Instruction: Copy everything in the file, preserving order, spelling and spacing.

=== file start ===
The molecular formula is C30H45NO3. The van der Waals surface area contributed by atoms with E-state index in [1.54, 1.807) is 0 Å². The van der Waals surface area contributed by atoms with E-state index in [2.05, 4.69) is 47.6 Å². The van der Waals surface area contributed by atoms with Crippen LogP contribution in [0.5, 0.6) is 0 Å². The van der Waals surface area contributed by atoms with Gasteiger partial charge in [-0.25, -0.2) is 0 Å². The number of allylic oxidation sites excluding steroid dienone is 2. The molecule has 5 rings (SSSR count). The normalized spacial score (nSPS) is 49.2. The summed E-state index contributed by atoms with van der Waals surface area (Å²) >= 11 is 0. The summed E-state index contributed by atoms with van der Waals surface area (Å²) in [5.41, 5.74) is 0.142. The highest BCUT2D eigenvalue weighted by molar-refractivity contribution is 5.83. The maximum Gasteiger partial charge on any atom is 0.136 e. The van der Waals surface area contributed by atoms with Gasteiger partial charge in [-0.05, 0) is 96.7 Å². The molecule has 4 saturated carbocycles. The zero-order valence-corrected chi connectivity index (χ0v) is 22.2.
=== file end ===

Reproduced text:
The molecular formula is C30H45NO3. The van der Waals surface area contributed by atoms with E-state index in [1.54, 1.807) is 0 Å². The van der Waals surface area contributed by atoms with E-state index in [2.05, 4.69) is 47.6 Å². The van der Waals surface area contributed by atoms with Crippen LogP contribution in [0.5, 0.6) is 0 Å². The van der Waals surface area contributed by atoms with Gasteiger partial charge in [-0.25, -0.2) is 0 Å². The number of allylic oxidation sites excluding steroid dienone is 2. The molecule has 5 rings (SSSR count). The normalized spacial score (nSPS) is 49.2. The summed E-state index contributed by atoms with van der Waals surface area (Å²) >= 11 is 0. The summed E-state index contributed by atoms with van der Waals surface area (Å²) in [5.41, 5.74) is 0.142. The highest BCUT2D eigenvalue weighted by molar-refractivity contribution is 5.83. The maximum Gasteiger partial charge on any atom is 0.136 e. The van der Waals surface area contributed by atoms with Gasteiger partial charge in [-0.05, 0) is 96.7 Å². The molecule has 4 saturated carbocycles. The zero-order valence-corrected chi connectivity index (χ0v) is 22.2.